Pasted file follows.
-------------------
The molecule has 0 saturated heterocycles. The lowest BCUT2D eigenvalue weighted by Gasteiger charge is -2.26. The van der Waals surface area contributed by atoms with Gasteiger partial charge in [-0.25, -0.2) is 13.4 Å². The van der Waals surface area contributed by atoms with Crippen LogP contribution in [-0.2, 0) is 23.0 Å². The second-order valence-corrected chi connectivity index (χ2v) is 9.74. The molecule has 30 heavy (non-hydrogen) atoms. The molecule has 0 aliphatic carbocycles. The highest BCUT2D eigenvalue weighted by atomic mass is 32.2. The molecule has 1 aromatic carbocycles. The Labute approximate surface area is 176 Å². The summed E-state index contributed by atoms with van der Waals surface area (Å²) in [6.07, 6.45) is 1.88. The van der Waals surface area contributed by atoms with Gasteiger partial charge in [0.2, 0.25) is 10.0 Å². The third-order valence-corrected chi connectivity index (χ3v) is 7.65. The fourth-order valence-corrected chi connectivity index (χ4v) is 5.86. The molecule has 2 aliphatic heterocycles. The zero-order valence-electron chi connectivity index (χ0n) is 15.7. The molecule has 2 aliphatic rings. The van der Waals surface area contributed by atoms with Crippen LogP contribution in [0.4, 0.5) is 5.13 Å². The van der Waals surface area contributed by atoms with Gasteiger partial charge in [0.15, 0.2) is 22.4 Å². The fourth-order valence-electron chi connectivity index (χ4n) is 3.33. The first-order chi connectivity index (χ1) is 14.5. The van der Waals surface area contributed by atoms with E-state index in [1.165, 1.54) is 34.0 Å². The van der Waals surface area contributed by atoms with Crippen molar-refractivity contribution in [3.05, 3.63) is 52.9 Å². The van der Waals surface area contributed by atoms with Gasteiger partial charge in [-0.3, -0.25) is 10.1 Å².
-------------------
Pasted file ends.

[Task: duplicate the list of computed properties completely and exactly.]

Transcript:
The molecule has 0 saturated heterocycles. The lowest BCUT2D eigenvalue weighted by Gasteiger charge is -2.26. The van der Waals surface area contributed by atoms with Gasteiger partial charge in [-0.25, -0.2) is 13.4 Å². The van der Waals surface area contributed by atoms with Crippen LogP contribution in [-0.2, 0) is 23.0 Å². The second-order valence-corrected chi connectivity index (χ2v) is 9.74. The molecule has 30 heavy (non-hydrogen) atoms. The molecule has 0 aliphatic carbocycles. The highest BCUT2D eigenvalue weighted by atomic mass is 32.2. The molecule has 1 aromatic carbocycles. The Labute approximate surface area is 176 Å². The summed E-state index contributed by atoms with van der Waals surface area (Å²) in [6.07, 6.45) is 1.88. The van der Waals surface area contributed by atoms with Gasteiger partial charge in [0.2, 0.25) is 10.0 Å². The third-order valence-corrected chi connectivity index (χ3v) is 7.65. The fourth-order valence-corrected chi connectivity index (χ4v) is 5.86. The molecule has 2 aliphatic heterocycles. The zero-order valence-electron chi connectivity index (χ0n) is 15.7. The molecule has 2 aliphatic rings. The van der Waals surface area contributed by atoms with Crippen LogP contribution in [0.4, 0.5) is 5.13 Å². The van der Waals surface area contributed by atoms with Gasteiger partial charge in [0.15, 0.2) is 22.4 Å². The fourth-order valence-electron chi connectivity index (χ4n) is 3.33. The first-order chi connectivity index (χ1) is 14.5. The van der Waals surface area contributed by atoms with E-state index in [1.165, 1.54) is 34.0 Å². The van der Waals surface area contributed by atoms with Crippen molar-refractivity contribution in [3.05, 3.63) is 52.9 Å². The van der Waals surface area contributed by atoms with Gasteiger partial charge in [-0.3, -0.25) is 10.1 Å².